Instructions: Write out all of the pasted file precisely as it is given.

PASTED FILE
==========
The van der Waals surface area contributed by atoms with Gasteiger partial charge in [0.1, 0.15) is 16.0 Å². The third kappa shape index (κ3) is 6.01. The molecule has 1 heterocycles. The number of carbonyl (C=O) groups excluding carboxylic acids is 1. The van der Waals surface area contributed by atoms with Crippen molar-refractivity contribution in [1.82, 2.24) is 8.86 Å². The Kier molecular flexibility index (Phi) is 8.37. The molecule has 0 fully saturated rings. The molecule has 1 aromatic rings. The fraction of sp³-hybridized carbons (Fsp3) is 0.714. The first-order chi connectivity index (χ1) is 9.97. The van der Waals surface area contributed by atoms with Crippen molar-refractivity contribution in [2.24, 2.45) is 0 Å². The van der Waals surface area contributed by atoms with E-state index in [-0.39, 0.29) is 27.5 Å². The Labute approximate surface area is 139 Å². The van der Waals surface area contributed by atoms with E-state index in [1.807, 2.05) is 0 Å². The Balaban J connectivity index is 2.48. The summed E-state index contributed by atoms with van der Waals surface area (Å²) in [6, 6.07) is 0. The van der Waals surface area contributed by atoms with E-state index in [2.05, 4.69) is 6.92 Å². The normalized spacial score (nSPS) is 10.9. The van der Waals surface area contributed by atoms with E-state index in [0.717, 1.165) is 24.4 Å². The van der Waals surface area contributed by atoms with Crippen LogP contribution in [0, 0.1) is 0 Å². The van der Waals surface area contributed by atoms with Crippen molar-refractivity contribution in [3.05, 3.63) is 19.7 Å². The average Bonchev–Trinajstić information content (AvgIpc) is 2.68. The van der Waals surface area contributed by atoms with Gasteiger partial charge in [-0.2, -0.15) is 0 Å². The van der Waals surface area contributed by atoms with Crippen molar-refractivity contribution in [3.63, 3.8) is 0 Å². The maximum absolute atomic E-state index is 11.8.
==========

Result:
The van der Waals surface area contributed by atoms with Gasteiger partial charge in [0.1, 0.15) is 16.0 Å². The third kappa shape index (κ3) is 6.01. The molecule has 1 heterocycles. The number of carbonyl (C=O) groups excluding carboxylic acids is 1. The van der Waals surface area contributed by atoms with Crippen molar-refractivity contribution in [1.82, 2.24) is 8.86 Å². The Kier molecular flexibility index (Phi) is 8.37. The molecule has 0 fully saturated rings. The molecule has 1 aromatic rings. The fraction of sp³-hybridized carbons (Fsp3) is 0.714. The first-order chi connectivity index (χ1) is 9.97. The van der Waals surface area contributed by atoms with Crippen molar-refractivity contribution in [2.24, 2.45) is 0 Å². The van der Waals surface area contributed by atoms with E-state index in [-0.39, 0.29) is 27.5 Å². The Labute approximate surface area is 139 Å². The van der Waals surface area contributed by atoms with E-state index in [1.807, 2.05) is 0 Å². The Balaban J connectivity index is 2.48. The summed E-state index contributed by atoms with van der Waals surface area (Å²) in [6, 6.07) is 0. The van der Waals surface area contributed by atoms with E-state index in [2.05, 4.69) is 6.92 Å². The normalized spacial score (nSPS) is 10.9. The van der Waals surface area contributed by atoms with E-state index in [0.717, 1.165) is 24.4 Å². The van der Waals surface area contributed by atoms with Crippen LogP contribution in [0, 0.1) is 0 Å². The van der Waals surface area contributed by atoms with Crippen molar-refractivity contribution in [3.05, 3.63) is 19.7 Å². The average Bonchev–Trinajstić information content (AvgIpc) is 2.68. The van der Waals surface area contributed by atoms with Gasteiger partial charge in [-0.2, -0.15) is 0 Å². The van der Waals surface area contributed by atoms with Crippen molar-refractivity contribution in [3.63, 3.8) is 0 Å². The maximum absolute atomic E-state index is 11.8.